Author John Young Has a Huge Imagination

He revisits a character from an earlier short story in his new novel ”Getting Huge,” a cautionary tale about obsessive pumpkin farming.
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In his new novel, Getting Huge (Guernica Editions), Cincinnati writer John Young returns to a character from his 2021 short story collection Fire in the Field and Other Stories. On the Easter morning when the novel begins, Rev. John Crackstone is, according to Young, “at the point where his unhappiness is forcing a dramatic, perhaps dangerous, choice. He aches for some kind of success in his life, and his brain latches onto the crazy idea of growing the world’s largest pumpkin as the answer.” Growing the pumpkin, which Crackstone names Schwartz, quickly becomes an obsession, along with an alluring neighbor next door.

In this interview, Young explains why he wanted to return to this character, as well as some of the real-life places and experiences that inspired the new story. He will read from the novel at Joseph-Beth Booksellers at 7 p.m. April 13 (I’ll be interviewing him at the event) and at Studio Kroner downtown at 7 p.m. May 4.

You first wrote about this character in “Pumpkin Summer,” a short story from 2021. Why did you want to return to him here in this longer form?

I couldn’t stop thinking about these characters, or maybe they wouldn’t leave me alone. More depth emerged, like a spelunker who’s about to go home but decides to squeeze through that last passage and discovers a cavern with stalactites and stalagmites. I was drawn to the humor of the absurd situation and had to tell the full story.

The novel is pretty different from the short story, as you’d expect, going from 15 pages up to 300. For example, the narrator is 6-foot-11 in the novel, and his name changes to John Crackstone. (He was named Peter Whitmyer in the original short story.)

Crackstone seems profoundly disconnected from everyone in his life, even though everything looks pretty good on the outside. Were you interested in the juxtaposition of appearance versus reality in this book?

From the outside, it’s hard to know if things are really OK next door, right? I’ve been there. I didn’t see eye to eye with my business partners at one place I worked and I was miserable, yet I smiled around the office and tried to make the best of it. One of my staff said to me, “You’re the happiest leader in the company.” And I thought, Oh, if you only knew, but I thanked her and went on my way.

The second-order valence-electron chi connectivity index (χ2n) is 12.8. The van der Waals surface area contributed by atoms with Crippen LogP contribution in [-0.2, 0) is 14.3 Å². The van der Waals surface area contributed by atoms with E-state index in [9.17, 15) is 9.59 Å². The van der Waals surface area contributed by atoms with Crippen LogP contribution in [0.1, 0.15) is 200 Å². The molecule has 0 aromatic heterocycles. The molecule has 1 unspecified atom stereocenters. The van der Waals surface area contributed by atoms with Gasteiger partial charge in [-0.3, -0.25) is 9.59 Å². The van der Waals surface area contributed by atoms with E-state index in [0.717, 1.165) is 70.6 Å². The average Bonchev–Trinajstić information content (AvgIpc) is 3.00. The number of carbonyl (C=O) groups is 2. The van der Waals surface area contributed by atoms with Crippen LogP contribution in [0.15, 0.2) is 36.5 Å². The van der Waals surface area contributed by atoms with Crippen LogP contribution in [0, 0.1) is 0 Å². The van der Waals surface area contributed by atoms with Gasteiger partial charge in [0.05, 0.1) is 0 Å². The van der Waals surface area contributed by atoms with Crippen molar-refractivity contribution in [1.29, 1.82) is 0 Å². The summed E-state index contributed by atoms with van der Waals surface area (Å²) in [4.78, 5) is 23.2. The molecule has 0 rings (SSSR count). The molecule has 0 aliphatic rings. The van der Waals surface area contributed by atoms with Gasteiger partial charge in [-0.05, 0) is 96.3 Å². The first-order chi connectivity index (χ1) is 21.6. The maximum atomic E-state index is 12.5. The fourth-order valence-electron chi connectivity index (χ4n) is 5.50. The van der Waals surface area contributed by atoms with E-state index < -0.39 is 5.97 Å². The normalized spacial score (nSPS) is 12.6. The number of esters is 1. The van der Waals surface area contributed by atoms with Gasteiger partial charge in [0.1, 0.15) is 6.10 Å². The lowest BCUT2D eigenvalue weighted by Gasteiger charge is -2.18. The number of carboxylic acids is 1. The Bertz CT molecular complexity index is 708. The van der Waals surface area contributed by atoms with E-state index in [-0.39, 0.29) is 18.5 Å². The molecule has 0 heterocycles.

For Reverend Crackstone, he suffers from years of seeking misguided success with the wrong people in the wrong place. That triggers his pumpkin obsession and his neglect of family and career. He has trouble connecting with his kids. He and his wife drift apart. He makes assumptions and snap judgments about neighbors, deacons, family, and others. At one point John Crackstone’s father says his moral compass is malfunctioning. If not broken, it certainly needs adjustment.

Listening and being heard are important, and there are many conversations in your book where someone isn’t listening (often Crackstone himself). Can you talk a bit about the importance of listening in the novel?

Active listening is rare—and getting worse in our world. Poor listening, or at least poor communication, is absolutely on display in the novel. The Concord deacons, all of whom are rich businessmen, are used to giving orders and setting expectations, so they’re not very interested in hearing John’s thoughts and ideas, especially when it comes to helping the poor or battered women.

The same is true with John’s father, who was the successful minister at this church. John also fails to communicate well with his wife Nancy, failing to see her frustrations and losing sight of his love for her. Even Carol, the next-door neighbor, will say one thing but Crackstone hears it very differently from we as the readers do.

Crackstone discovers a passion for growing giant pumpkins, which becomes an obsession. How did you learn more about this pursuit? Have you tried to grow your own pumpkins? 

I used to live in the Boston area, and my wife and I went to the Topsfield Fair north of town back in 1990 on one of those warm early October afternoons when the leaves were just changing. We happened to see the giant pumpkin weigh-in. I grew up near an Indiana farm that grew pumpkins, but I’d never seen anything like these. I couldn’t believe it—so big an adult could sit inside. And after the initial surprise, I thought, Who does this? Who spends half a year nursing a giant pumpkin? And why?

I think this novel is my slow-cooked answer to those questions. As for me growing my own giant pumpkins, I don’t think so. I’ve already committed to the crazy idea of planting, cultivating, and nursing novels.

That reminds me of your acknowledgements, where you compare writing a novel to growing a pumpkin. Could you say more about that?

It’s an audacious idea to try growing the world’s largest pumpkin. And it’s a pretty audacious undertaking to write a literary novel, too—imagining a world of characters and places and envisioning the smells, sounds, tastes. With nothing more than words and sentences and meaning, you spend hundreds of days constructing and shaping people and places with the vain hope someone might read it and be touched by it. Even more vain, on the best days you dream of someone reading it 60 or 100 years from now.

What are you working on now? 

I’m working on my fourth book, another novel. At the moment, I’m wrestling with the third draft and trying to balance writing that and promoting Getting Huge. But as a rule, I don’t talk about works in progress—even my wife and my “creative cadre” don’t know much about it. Right now it’s all wet clay, still being shaped.

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